I appreciate all the trouble
you went to,

but you shouldn't
have troubled yourself.

I'm well aware that the government
has programs

to help people who need it,
but I don't need their help.

Oh, I have a couple of times,
but I don't now.

- Millard, you don't have a place to live.
- I don't need one.

I've been living outdoors
for more than ten years.

- The Army taught me how to survive.
- But you're entitled to benefits.

- You were injured in the line of duty.
- A bullet in the leg, that's all.

- I can walk, can't I?
- Yeah.

Let the government give the money
to a guy with no leg.

Okay, but wouldn't it easier
if you let the veterans' office

just help you get a job so you'd
at least have money to eat?

There are plenty of men worse off
than me who need the jobs.

There are men out there with families
and children.

All I gotta worry about is myself.

After serving your country,

don't you think it's the least
your country can do for you,

to give you a place to live
and a meal now and then?

This country doesn't
owe me anything.


I think it owes you everything.

It isn't my right to live in America.
It's my privilege.

And it was my privilege to have served
in World War II.

Now, today, when I did
need to clean up a bit

and get something in my stomach,
I got just what I asked for

without crying to Uncle Sam.

And I had the honour
of meeting your wife and yourself

and your lovely family.

I thank you, sir,
and now I'll be on my way.

No, look, I'm not trying
to get rid of you.

I would just feel better if I knew
you had someplace to go.

The centre for World War II veterans
is a really nice facility.

I've seen it.

And I've seen the guys
who live in it.

They need that kind of care,

but I'm not ready for
a government handout.

And until I absolutely, positively
cannot survive without it,

I won't be asking.

I understand that
you're a proud man, but--

No, no, no,
you don't understand.

I'm not too proud to take help
when I need it,

but I don't need it.

And by the way, Reverend,

I was never prouder than
the day I signed up,

and I'm not sorry I did it.

I said I was going.

Oh, no, no, no.
This wasn't about you.

I'm supposed to be conducting
a little wedding in less than an hour,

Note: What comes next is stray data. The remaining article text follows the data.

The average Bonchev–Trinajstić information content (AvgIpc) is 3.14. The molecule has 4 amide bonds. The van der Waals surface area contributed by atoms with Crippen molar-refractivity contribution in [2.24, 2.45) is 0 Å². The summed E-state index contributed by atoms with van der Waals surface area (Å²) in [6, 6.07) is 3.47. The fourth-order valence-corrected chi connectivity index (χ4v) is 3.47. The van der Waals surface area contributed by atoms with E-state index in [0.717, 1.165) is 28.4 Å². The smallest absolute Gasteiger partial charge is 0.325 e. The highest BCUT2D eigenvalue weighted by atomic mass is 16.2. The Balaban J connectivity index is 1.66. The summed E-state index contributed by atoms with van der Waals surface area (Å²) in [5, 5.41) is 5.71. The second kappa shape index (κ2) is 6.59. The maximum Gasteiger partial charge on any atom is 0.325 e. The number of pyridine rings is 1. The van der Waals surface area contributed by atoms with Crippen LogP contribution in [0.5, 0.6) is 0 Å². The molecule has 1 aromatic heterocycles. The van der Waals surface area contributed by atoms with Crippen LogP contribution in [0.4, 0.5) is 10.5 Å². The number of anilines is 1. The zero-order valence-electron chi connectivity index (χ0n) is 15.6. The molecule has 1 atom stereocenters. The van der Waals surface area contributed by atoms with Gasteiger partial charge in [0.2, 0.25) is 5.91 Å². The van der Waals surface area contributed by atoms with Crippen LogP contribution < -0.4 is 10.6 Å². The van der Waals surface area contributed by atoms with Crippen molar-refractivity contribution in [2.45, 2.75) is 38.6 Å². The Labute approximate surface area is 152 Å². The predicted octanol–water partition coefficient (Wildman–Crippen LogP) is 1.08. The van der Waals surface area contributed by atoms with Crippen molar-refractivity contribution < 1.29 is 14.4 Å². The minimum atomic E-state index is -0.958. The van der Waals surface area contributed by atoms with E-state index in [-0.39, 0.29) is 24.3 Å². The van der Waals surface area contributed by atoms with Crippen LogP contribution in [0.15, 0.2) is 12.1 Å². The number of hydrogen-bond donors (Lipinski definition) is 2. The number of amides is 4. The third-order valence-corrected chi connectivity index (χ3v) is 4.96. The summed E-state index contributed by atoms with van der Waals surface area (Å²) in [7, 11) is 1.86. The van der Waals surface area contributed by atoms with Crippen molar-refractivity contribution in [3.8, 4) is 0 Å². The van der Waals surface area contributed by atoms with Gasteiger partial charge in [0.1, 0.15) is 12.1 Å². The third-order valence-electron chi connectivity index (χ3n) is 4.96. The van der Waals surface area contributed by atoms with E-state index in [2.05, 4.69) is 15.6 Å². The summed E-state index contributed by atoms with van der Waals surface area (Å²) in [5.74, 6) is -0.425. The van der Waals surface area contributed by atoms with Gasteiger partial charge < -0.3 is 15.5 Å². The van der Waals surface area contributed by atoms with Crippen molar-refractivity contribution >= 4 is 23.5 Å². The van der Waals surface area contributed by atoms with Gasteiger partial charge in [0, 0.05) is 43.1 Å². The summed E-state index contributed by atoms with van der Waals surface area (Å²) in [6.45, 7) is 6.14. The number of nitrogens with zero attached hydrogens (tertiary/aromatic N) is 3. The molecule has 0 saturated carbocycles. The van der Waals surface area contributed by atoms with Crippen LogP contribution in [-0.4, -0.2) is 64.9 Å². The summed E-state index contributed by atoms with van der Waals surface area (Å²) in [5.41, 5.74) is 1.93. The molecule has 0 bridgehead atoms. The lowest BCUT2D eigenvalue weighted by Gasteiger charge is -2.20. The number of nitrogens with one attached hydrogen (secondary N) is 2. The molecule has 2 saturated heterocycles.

and my wife is supposed to be
preparing the wedding reception.

Well, her dad's widowed,

and he's getting remarried.

I should go upstairs and see
what Annie wants to do

because obviously we're not
having the wedding reception here.

Is that what she was doing
at the market this morning?

Buying groceries for her father's
wedding reception?

- Yeah.
- Now I feel just terrible.

- You gotta let me make it up to you.
- Oh, no, that's okay.

No, it's not okay.

I was a short-order cook
for 40 years.

I can whip up something
in no time.

Just give me some cash

and the keys to
the house and the car,

and when you get home
from the wedding,

you'll find a feast set before
your very eyes.

I should run this past Annie.
I'll be right back.

- Hi. How was the bath?
- Oh, great.

- Now all I need is a little nap.
- Another one?

Hon, the wedding's
in half an hour.

Okay, a 15-minute nap.

I hate to admit it, but I think
we're running pretty close

to not having time
to prepare a reception.

So if you still wanna have it
here in the house,

Millard says he can take care of it
while we're gone.

- That's great. He can cook?
- He says he can.

- So?
- So all we have to do is give cash,

the car keys and the house keys
to a perfect stranger,

and roll the dice,
but what are our other options?

I don't know. You carry the twins,
and I'll make some sandwiches?

Give him the money and the keys.


You won't be sorry.

A shot of your top-shelf whiskey.

- What's the occasion?
- Beg your pardon?

- You look a bit nervous there, pal.
- No, I'm not nervous.

Well, a bit. A bit nervous.

- Wedding?
- Yeah.

- Your second?
- Yeah.

- Widower?
- Yeah.

- Psychic?
- No. Fellow widower.

- Oh. I'm sorry.
- That's okay, that's okay.

I was married 35 years.
Wonderful years. All of them.

When she died, I thought I'd never
get through with it.

And then, lo and behold,
six months later, I met this gal.

Swept me off my feet,
and married her just like that.

- How'd it work out?
- Well, it lasted 11 months.

She took what my wife and I
had saved for the last 35 years

and moved to Vegas.

My kids are still not speaking to me.

Thank you. Good luck, pal.

So how's it going with Deena?

I don't know. She's not
doing too good on my checklist.

Maybe Deena has a checklist too,

and maybe you're not doing so great
on hers either.

Did she say something to you?

No, but Hoowie gets around.
He hears things.

- Like what?
- I've said too much already.

Simon, I have a confession to make.

Hoowie isn't actually around today
for real.

I was just pretending.

How was today different from
all the other days with Hoowie?

Well, he used to really be here,
and today I wanted him to be here

because everyone else
has someone,